The Impacts of College-in-Prison Participation on Safety and Employment in New York State: An Analysis of College Students Funded by the Criminal Justice Investment Initiative

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Access to education is in high demand among the incarcerated population. Postsecondary education offers an array of benefits to students who are incarcerated, their families and communities, public safety, and safety inside prisons. Yet the gap in educational aspirations and participation has been largely driven by a lack of capacity due to limited funding.

The Manhattan District Attorney’s Criminal Justice Investment Initiative funded the College-in-Prison Reentry Initiative (CIP) to close this gap by expanding access to college education in prisons throughout New York State. In this report, Vera Institute of Justice (Vera) researchers unpack the impact of participation in degree programs offered by seven colleges participating in CIP and reveal the potential that college in prison can have on in-facility behavior, recidivism, employment, and income after release. Vera additionally presents a cost analysis of program delivery and potential expansion, in order to better understand the potential return on investment of such initiatives.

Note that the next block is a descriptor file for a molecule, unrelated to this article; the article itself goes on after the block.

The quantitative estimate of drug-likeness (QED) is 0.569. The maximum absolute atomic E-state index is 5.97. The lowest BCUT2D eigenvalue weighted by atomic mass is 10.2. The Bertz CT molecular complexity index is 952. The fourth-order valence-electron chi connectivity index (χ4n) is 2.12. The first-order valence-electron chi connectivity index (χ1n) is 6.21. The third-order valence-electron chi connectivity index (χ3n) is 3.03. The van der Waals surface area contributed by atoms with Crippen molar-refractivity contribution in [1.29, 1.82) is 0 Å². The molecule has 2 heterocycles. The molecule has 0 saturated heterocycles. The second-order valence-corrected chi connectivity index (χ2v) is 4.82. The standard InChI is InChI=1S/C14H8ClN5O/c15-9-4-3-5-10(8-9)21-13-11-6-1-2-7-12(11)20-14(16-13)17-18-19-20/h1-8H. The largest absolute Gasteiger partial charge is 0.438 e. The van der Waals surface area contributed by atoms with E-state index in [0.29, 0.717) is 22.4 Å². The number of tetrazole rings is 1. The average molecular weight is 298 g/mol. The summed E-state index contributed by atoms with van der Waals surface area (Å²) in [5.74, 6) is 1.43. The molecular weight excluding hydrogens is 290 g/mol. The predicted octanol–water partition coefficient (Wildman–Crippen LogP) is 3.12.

Key Takeaway

College-in-prison programs appear to reduce the risk of reconviction by about two-thirds, while securing for students the numerous advantages inherent to education. Continued investment in postsecondary education in prisons is essential to unlock the myriad benefits to individuals, as well as to communities and public safety.

Publication Highlights

  • Vera researchers estimated that participation in prison-based college education significantly reduced the risk of reconviction for a new offense by about 66 percent.

  • College in prison can foster a sense of community, enhance social and familial obligations, boost motivation and aspirations, promote self-reflection, and improve empathy.

  • Most people in prison aspire to and are qualified for higher education. Yet, funding for these programs is often insufficient—and colleges remain cautious about becoming dependent on government funding.

Key Facts